"It is highly unlikely that the members of any of the subcultures described in this book (Reggae, Hipsters, Beats, Teddy Boys, Mods, Skin Heads and Punks) would recognize themselves here. They are still less likely to welcome any efforts on our part to understand them. After all, we the sociologists and interested straights, threaten to kill with kindness the forms which we seek to elucidate...we should hardly be surprised to find our 'sympathetic' readings of subordinate culture are regarded by members of a subculture with just as much indifference and contempt as the hostile labels imposed by the courts and the press." From: Subculture: The Meaning of Style by Dick Hebdige, Routledge, 1967.
A 16-year-old mod from South London said: "You'd really hate an adult to understand you. That's the only thing you've got over them - the fact that you can mystify and worry them." From: Generation X by Hamblett and Deverson, Tandem, 1964.
III. ROCK MUSIC
Main Entry: 1rock
Etymology: Middle English rokken, from Old English roccian; akin to Old High German rucken to cause to move
Date: 12th century
1 a : to move back and forth in or as if in a cradle b : to wash (placer gravel) in a cradle
2 a : to cause to sway back and forth b (1) : to cause to shake violently (2) : to daze with or as if with a vigorous blow (3) : to astonish or disturb greatly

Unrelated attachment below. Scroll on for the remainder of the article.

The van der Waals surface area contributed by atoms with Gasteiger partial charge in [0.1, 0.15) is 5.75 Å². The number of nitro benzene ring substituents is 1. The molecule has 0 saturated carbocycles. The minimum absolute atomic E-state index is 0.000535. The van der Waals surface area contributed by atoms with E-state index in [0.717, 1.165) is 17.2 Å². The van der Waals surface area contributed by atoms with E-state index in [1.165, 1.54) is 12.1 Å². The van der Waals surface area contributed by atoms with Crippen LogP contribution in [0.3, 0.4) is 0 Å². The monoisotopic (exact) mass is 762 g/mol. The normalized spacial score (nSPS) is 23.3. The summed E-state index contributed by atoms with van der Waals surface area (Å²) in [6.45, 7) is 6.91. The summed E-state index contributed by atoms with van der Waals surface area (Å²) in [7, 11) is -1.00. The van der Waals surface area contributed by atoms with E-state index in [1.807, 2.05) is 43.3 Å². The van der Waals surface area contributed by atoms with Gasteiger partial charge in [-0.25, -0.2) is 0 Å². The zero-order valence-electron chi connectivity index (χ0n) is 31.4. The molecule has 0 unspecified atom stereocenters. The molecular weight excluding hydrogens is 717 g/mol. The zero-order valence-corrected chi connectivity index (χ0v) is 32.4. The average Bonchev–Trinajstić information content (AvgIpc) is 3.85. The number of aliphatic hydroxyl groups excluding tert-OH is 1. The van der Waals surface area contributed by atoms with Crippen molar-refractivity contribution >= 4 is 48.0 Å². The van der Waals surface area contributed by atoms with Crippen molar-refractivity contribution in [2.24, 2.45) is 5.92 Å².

1 : to become moved backward and forward under often violent impact; also : to move gently back and forth
2 : to move forward at a steady pace; also : to move forward at a high speed
3 : to sing, dance to, or play rock music
- rock the boat : to do something that disturbs the equilibrium of a situation
Main Entry: 2rock
Usage: often attributive
1 : a rocking movement
2 : popular music usually played on electronically amplified instruments and characterized by a persistent heavily accented beat, much repetition of simple phrases, and often country, folk, and blues elements
Main Entry: rock and roll
: 2ROCK 2
Source: Webster's Revised Unabridged Dictionary
ROCK, also called ROCK AND ROLL, ROCK ROLL, or ROCK 'N' ROLL form of popular music that emerged in the 1950s.
It is certainly arguable that by the end of the 20th century rock was the world's dominant form of popular music. Originating in the United States in the 1950s, it spread to English-speaking countries and across Europe in the '60s, and by the '90s its impact was obvious globally (if in many different local guises). Rock's commercial importance was by then reflected in the organization of the multinational recording industry, in the sales racks of international record retailers, and in the playlist policies of music radio and television. If other kinds of music--classical, jazz, easy listening, country, folk, etc.--are marketed as minority interests, rock defines the musical mainstream. And so over the last half of the 20th century it became the most inclusive of musical labels--everything can be "rocked"--and in consequence the hardest to define. To answer the question What is rock? one first has to understand where it came from and what made it possible. And to understand rock's cultural significance one has to understand how it works socially as well as